Today, many of the California wines earning high scores are produced from ripe fruit in a rich, opulent, forward style. That is not the only style of wine being produced. A myriad of wines with higher acidity and lower alcohol levels are being made all over the state. Just because some styles of wine don’t earn high scores, does not mean they are not being made.
It’s fashionable for some people to claim Robert Parker or other critics dictate taste. I don’t see it that way. Consumers make up their minds after tasting a wine. People make those comments because others enjoy wines in a style they do not find value in. It is a misconception to think consumers that prefer some types of wine are sheep, while others who don’t like that wine are the only people with taste. Everyone can and does decide if they like a wine, or not, all on their own. Critics can lead people to a wine, but even Robert Parker cannot make them like it.
Where does Antonio Galloni fit in and what California wines will he recommend?
Nobody knows how Galloni will look at California wine, But that doesn’t stop posters and wine lovers from discussing the issue. Why should it? It’s interesting to speculate. Across the Internet, people have been writing with glee: “Antonio won’t like the same wines Bob did.” “This is the end of 100 Pt wines.” “The death knell for wineries that previously earned high scores from Parker.”
Others are convinced of the same results. But they are not shouting with joy. They are bemoaning the fact that their favorite wineries, which are known for producing rich, ripe, high alcohol, hedonistic styles will no longer be making wine in the same style that made them famous. Some people contend wineries will change course and begin making wines in styles Galloni will favor.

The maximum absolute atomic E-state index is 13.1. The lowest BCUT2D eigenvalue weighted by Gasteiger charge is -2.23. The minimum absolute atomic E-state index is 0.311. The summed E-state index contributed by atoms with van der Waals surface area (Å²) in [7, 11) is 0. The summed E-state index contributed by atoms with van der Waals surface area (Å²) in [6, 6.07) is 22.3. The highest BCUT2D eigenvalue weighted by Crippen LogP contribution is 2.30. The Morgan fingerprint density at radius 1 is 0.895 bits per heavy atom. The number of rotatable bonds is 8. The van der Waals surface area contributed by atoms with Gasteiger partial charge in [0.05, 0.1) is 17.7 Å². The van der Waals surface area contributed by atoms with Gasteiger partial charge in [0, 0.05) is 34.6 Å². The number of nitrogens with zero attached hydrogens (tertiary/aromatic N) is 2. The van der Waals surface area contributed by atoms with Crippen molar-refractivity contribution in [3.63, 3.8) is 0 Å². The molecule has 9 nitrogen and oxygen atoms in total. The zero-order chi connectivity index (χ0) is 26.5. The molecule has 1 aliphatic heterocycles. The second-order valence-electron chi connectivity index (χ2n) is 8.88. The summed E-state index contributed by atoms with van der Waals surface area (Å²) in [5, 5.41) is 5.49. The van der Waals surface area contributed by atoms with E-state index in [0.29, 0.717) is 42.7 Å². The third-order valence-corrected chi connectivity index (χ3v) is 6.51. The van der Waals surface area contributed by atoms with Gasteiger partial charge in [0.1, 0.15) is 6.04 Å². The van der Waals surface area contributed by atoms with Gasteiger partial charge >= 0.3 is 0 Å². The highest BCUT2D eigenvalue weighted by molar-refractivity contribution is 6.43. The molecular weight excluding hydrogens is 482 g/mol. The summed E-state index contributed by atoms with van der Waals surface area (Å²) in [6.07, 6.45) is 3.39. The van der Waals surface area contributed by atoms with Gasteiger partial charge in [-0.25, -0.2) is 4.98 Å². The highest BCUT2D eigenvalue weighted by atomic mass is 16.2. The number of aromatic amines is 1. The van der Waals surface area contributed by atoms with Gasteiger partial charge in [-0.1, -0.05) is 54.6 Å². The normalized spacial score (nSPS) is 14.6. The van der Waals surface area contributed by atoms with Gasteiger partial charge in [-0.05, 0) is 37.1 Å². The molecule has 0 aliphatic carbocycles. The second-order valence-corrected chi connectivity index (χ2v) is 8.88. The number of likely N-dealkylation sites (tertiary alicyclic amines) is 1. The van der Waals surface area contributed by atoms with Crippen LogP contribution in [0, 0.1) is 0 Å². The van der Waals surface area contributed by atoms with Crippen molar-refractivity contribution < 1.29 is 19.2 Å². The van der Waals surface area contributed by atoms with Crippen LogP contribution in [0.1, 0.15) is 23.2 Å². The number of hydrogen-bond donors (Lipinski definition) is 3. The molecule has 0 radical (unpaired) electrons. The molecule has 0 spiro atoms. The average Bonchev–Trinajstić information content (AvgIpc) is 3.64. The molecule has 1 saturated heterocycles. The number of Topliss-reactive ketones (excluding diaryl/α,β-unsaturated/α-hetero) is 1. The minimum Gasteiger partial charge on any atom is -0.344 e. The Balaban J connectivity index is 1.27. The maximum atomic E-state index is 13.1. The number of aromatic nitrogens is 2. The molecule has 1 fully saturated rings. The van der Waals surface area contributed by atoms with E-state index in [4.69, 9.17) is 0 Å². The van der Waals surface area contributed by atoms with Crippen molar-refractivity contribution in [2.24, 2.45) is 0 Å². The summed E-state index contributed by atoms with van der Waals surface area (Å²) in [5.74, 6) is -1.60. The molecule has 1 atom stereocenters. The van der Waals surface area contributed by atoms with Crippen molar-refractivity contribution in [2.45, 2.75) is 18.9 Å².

Posters on Robert Parker’s website asked Antonio about this issue. He candidly responded writing, “I know people are worried about what my views might be, so let me share some of the tastings that have been most memorable. One was with Bart Araujo and his team, where I had the opportunity taste a number of wines in barrel, and then bottle. I also had a great tasting with Thomas Rivers Brown at Outpost, where we went through a number of Thomas’ clients’ wines from barrel, and finished with a Rivers Marie Pinot I thought was stunning. A few years back I moderated a seminar at the Jackson Hole Wine Auction with wines from Harlan, Shafer and Pride, which all showed great. I am convinced there are a number of great, yet still unknown stories unfolding in CA, and I look forward to writing about them.”
Is that enough information for subscribers to get an idea of what Galloni thinks about California wines? Or is there more? Thanks to 4 years of writing for The Wine Advocate, and from notes Antonio published in his journal, “The Piedmont Report” prior to joining Parker, readers are familiar with his ability as a taster. Are his past efforts an indicator of what California wines Galloni will prefer? California is a different wine region than Italy. Or is it? That depends on who you ask.
The wines of Tuscany, known as super Tuscans are produced from Bordeaux varietals. Some of those wines are viewed as ripe and over the top by tasters with a more traditional palate. If that’s the case, (please note, this is a question, not an answer,) perhaps a look at some of the wines that recently earned high Galloni scores will guide people as to what they could expect from California wine reviews from Antonio.
2007 Tignanello 95 Pts
2007 Solaia 97 Pts
2007 Masseto 96 Pts
2007 Galatrona 95+ Pts
2007 San Giusto A Rentennano La Ricolma 96 Pts
2007 Sassicaia 95 Pts
2007 Tua Rita Redigaffi 95 Pts
2007 Tua Rita Syrah 96 Pts
It’s too early to know what mark Galloni will make on California wine and The Wine Advocate. But it will be fun watching. Antonio has a large pair of shoes to fill. We wish him the best of luck.